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City Finance Committee Hears Hemming Park Spending Audit

Saphara Harrell

Funding for Jacksonville’s Hemming Park is up in the air after its management almost ran out of money a couple months ago.

The city’s Finance Committee heard an auditor’s report Wednesday about how the park uses taxpayer dollars.

Friends of Hemming Park only has enough money to keep managing the park until the middle of next month. The nonprofit, which had already spent about $1 million city dollars, had asked for $250,000 to make it until the end of the year, but the city agreed to just a $100,000, pending an audit.

The money was set aside for the park in a special contingency fund, but council members said it wasn’t guaranteed.

The audit also said 44 percent went to contracted services, and nearly $158,000 went to employee salaries, including raises and bonuses.

“Two employees received a 3-1/2 percent increase that took effect back in December, the CEO (Vince Cavin) received a bonus of $1,500 in that time,” Auditor Kirk Sherman said Wednesday.

Friends of Hemming Board Member Bill Prescott defended the raises saying they were meeting all the criteria laid out in the management agreement.

Council is considering a bill that would give Friends of Hemming its remaining requested $150,000. But Councilman Matt Schellenberg isn’t pleased with the audit, pointing out IKEA and Apple TV purchases.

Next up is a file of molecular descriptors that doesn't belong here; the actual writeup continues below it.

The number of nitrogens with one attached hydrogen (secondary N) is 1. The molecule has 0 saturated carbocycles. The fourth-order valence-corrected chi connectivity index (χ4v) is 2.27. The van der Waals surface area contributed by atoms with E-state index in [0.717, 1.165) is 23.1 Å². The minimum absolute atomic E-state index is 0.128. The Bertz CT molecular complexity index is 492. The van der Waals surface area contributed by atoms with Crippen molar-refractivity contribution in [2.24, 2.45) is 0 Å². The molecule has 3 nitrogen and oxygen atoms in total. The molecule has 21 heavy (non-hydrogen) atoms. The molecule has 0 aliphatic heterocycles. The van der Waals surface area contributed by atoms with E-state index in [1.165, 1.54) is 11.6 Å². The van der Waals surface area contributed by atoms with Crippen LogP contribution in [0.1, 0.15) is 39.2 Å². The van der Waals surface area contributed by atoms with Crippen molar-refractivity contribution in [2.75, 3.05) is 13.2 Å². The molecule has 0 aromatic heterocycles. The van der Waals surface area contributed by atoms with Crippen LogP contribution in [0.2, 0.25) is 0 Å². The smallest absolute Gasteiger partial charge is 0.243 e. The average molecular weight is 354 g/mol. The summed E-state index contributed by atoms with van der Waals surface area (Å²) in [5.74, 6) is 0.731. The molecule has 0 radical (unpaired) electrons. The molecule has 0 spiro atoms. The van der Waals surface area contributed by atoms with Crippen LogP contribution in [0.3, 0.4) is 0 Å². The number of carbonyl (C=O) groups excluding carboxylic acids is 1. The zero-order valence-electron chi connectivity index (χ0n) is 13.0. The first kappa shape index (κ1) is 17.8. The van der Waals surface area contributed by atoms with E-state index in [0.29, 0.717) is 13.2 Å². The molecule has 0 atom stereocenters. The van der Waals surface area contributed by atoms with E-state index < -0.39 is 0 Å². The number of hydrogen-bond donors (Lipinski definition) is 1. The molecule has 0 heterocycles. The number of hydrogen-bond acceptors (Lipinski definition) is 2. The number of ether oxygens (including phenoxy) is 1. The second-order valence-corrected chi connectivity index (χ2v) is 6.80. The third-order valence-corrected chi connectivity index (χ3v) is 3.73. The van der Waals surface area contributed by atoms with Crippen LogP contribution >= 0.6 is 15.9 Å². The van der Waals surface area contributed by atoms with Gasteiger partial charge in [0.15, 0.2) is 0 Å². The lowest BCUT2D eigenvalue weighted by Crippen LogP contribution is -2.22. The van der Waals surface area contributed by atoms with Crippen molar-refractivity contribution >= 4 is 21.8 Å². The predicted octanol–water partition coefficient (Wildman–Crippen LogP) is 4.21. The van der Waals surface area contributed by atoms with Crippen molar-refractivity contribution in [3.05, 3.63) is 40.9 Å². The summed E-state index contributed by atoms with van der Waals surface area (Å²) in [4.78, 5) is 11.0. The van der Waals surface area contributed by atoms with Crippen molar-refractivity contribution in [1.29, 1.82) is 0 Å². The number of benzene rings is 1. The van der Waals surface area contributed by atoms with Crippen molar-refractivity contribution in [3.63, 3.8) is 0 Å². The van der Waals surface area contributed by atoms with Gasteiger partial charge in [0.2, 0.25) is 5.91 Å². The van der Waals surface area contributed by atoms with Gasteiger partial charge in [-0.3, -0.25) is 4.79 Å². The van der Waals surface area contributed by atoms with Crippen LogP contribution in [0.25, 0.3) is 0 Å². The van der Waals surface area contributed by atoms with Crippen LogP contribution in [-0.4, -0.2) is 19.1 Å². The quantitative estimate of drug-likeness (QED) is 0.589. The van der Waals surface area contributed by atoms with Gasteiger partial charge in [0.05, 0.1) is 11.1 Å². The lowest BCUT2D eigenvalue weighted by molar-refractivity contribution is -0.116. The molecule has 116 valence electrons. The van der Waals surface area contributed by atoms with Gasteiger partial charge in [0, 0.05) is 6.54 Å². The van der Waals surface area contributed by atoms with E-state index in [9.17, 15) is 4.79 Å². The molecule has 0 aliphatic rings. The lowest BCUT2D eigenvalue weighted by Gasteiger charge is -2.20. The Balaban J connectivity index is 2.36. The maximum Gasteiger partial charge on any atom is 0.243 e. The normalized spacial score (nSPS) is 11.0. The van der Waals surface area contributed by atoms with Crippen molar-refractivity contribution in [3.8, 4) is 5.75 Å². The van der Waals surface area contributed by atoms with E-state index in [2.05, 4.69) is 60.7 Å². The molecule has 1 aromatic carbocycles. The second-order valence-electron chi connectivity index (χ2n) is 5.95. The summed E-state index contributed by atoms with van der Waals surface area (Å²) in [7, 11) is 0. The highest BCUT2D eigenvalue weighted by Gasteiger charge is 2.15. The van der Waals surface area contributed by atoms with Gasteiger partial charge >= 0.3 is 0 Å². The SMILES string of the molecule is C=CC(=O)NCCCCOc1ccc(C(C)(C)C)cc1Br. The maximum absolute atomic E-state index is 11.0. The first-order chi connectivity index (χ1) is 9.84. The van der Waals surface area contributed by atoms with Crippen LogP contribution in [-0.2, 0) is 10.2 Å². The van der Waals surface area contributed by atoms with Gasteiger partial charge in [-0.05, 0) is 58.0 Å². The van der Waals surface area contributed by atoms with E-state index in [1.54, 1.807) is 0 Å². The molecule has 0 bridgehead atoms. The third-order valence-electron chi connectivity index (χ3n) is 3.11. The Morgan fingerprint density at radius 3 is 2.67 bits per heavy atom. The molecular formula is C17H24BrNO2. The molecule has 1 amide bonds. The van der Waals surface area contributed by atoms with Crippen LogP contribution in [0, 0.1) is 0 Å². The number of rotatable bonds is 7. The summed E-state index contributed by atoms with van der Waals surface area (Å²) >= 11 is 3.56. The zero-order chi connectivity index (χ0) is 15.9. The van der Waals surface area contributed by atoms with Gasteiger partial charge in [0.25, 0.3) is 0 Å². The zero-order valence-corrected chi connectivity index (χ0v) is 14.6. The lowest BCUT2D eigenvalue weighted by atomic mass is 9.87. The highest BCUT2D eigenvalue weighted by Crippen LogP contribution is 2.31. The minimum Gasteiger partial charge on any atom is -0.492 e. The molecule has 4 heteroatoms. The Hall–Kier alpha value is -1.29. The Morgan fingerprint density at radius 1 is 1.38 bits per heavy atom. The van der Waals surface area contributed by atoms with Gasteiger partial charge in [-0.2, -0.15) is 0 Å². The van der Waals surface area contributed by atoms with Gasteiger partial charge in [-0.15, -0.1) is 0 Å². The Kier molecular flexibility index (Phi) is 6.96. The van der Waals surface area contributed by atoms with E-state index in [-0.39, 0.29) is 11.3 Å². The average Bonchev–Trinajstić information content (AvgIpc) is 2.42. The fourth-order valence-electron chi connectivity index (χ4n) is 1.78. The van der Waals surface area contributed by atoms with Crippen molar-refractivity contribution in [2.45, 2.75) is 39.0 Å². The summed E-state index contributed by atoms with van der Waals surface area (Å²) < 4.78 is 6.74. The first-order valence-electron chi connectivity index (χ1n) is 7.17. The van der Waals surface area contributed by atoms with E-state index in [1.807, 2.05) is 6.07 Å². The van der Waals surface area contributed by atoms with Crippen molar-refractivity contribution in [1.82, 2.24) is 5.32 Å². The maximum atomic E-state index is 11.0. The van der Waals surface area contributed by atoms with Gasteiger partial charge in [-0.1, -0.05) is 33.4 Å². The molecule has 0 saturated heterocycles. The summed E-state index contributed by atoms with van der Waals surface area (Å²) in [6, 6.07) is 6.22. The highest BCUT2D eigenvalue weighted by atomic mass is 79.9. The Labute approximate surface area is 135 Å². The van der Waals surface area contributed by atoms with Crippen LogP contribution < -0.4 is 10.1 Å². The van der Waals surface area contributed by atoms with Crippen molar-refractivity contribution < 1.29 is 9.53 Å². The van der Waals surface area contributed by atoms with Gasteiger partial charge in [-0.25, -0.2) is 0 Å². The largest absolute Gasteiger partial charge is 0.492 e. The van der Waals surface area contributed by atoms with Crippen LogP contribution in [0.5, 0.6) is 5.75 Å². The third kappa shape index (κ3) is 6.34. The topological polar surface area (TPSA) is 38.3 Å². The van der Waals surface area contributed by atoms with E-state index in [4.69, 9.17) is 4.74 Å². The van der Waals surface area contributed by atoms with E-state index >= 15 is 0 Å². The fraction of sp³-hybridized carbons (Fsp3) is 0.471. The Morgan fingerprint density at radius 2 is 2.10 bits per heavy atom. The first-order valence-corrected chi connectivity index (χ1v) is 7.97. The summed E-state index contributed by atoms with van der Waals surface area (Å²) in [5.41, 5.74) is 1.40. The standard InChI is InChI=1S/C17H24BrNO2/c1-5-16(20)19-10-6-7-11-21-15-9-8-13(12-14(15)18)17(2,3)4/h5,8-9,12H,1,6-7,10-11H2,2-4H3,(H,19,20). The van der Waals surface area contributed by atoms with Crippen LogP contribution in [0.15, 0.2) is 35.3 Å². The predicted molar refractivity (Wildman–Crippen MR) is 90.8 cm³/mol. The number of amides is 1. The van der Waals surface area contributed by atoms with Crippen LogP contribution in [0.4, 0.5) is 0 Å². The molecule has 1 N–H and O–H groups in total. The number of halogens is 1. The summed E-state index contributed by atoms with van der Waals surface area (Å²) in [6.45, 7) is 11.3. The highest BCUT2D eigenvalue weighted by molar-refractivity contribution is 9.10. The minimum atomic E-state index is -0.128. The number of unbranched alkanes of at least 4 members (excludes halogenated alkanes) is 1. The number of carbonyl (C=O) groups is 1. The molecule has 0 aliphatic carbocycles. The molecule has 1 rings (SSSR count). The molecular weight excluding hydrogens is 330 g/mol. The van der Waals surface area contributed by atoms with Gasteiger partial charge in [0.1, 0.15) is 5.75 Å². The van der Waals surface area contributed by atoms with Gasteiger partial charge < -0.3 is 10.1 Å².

“I just see the extravagance that was done,” Schellenberg said. “It doesn’t have any care whatsoever for the taxpayer’s money that  you were given.”

Councilman Bill Gulliford, on the other hand, said he blames himself and the entire Council for not setting up stricter operating guidelines.

“While we said we were going to give ’X’ number of dollars, we were not specific about usage and there’s where we fell down,” he said.

He said, moving forward, the city should pay for capital improvements but not programming.

Expected to begin next week, a special committee will consider Hemming funding as the city hashes out next year’s budget. Mayor Curry is recommending a quarter-million for six months until Council figures out a plan beyond that.

Hemming has been spending about $60,000 a month. Prescott said they’ve cut back to about $37,000 and he expects the park to make up for any gaps with fundraising.